But with more than 5,000 (and counting) Grunt plugins now available, it can be hard for developers to find those ‘diamonds in the rough’.
We’ve taken a look back at our time getting stuck into Grunt to find the perfect recipe of Grunt plugins that you should be using.
There may be some debate about which CSS pre-processor really does rule the roost, but here at Stickyeyes, we’ve settled on Sass rather than its main rival, Less. This plug-in enables us to write our Sass files and have them compiled to CSS automatically. The merits of using a CSS pre-processor warrants a separate article in itself, but it’s safe to say that if you’re not using one already you’re very late to the party!
This plugin is the CSS equivalent of Uglify. It simply gets any specified CSS files and minifies them. Of course if you’re going to use this in conjunction with the Sass plugin then you need to ensure that this task is ran after the Sass task.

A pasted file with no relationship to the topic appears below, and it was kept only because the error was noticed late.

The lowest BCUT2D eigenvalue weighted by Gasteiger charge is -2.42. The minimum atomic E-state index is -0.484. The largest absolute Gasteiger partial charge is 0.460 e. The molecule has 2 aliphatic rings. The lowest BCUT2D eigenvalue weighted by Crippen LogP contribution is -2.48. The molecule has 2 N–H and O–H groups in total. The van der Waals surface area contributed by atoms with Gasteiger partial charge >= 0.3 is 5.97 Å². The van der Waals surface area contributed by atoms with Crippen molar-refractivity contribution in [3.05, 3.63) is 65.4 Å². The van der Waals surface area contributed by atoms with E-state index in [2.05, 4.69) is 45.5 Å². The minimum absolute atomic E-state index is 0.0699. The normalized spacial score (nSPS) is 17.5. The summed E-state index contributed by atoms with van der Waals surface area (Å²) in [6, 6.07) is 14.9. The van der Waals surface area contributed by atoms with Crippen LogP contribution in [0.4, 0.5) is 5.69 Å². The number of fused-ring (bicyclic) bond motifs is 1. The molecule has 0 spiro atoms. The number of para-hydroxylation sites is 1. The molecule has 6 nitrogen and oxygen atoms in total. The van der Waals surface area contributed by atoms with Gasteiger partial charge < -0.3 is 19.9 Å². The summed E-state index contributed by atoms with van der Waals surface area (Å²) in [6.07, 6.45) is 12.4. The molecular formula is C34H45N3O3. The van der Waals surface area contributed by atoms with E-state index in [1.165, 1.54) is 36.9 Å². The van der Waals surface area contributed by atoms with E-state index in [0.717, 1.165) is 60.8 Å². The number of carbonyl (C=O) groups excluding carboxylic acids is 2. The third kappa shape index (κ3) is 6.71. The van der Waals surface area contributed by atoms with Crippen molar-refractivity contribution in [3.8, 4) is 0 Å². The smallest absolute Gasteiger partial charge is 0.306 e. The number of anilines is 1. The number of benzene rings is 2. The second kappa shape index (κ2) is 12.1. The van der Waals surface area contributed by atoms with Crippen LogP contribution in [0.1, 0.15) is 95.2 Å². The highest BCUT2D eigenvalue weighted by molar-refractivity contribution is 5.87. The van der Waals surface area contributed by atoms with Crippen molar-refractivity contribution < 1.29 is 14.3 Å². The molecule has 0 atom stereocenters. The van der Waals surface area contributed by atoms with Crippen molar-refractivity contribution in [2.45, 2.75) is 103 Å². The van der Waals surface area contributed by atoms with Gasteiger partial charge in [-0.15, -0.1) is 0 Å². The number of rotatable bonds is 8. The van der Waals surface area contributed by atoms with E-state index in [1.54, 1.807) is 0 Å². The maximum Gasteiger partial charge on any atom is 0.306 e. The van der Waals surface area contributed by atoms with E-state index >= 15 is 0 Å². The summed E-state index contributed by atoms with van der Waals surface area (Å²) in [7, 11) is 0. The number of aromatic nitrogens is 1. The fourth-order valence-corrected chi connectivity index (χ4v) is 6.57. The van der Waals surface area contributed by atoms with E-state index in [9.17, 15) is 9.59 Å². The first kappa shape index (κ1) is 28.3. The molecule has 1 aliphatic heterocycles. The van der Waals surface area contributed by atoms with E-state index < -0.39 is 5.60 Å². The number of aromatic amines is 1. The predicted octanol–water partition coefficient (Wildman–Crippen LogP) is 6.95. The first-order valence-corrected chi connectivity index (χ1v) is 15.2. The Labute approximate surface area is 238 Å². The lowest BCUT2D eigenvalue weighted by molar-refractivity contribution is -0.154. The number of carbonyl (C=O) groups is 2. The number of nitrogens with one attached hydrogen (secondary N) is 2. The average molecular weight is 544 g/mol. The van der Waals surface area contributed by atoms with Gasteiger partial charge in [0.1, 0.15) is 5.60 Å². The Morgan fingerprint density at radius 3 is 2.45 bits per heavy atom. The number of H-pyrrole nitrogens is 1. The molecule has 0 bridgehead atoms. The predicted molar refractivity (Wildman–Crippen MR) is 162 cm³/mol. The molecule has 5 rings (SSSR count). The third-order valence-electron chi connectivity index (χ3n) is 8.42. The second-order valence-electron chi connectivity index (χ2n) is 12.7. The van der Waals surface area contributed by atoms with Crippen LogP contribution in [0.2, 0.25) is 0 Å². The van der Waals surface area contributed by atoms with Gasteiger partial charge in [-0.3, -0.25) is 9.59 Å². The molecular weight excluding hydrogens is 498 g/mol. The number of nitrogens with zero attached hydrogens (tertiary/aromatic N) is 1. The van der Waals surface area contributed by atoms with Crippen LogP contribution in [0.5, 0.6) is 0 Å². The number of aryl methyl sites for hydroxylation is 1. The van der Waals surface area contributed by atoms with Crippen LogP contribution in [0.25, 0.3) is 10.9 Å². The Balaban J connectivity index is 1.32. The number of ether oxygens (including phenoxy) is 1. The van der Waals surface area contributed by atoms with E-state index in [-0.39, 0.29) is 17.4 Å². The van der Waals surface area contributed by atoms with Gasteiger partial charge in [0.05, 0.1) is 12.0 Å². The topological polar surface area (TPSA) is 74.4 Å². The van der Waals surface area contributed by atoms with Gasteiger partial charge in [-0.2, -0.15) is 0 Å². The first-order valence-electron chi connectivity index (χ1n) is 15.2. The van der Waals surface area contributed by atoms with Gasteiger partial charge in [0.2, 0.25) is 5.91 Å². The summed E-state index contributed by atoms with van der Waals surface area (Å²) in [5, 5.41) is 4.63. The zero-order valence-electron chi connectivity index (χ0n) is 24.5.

There are lots of alternatives to CSSMin which can also reduce the size of your CSS files using slightly different techniques; CSS nano, CSS wring, CSS shrink, etc. Read this handy benchmark if you’re into that type of stuff.
As the name suggests, this plugin simply takes multiple files and concatenates them into one. As with minifying code, concatenating files is also an age-old best practice for reducing page load times.
In the same vein as CSSMin and Uglify, ImageMin tackles another age-old problem for page load – image file size. Image ‘minification’ is usually a first port-of-call for optimisation, so this plugin is essential to reduce the total page file size down as much as possible.
If you’re working with JPG, PNG, GIF or SVG (an ever-increasingly popular vector image format), this plugin will result provide lossless reductions in the file size of your images, without you having to lift a finger. If you have a lot of images in your project it is a good idea to only run this task when you are pushing to production, rather than running this task on a watch event (see next point).
This plugin does not actually affect your website front-end, but it is extremely useful in creating an efficient Grunt process. Watch simply keeps an eye on any directories you specify, and once something changes it will automatically trigger certain Grunt tasks.
Words: Jamie Shields
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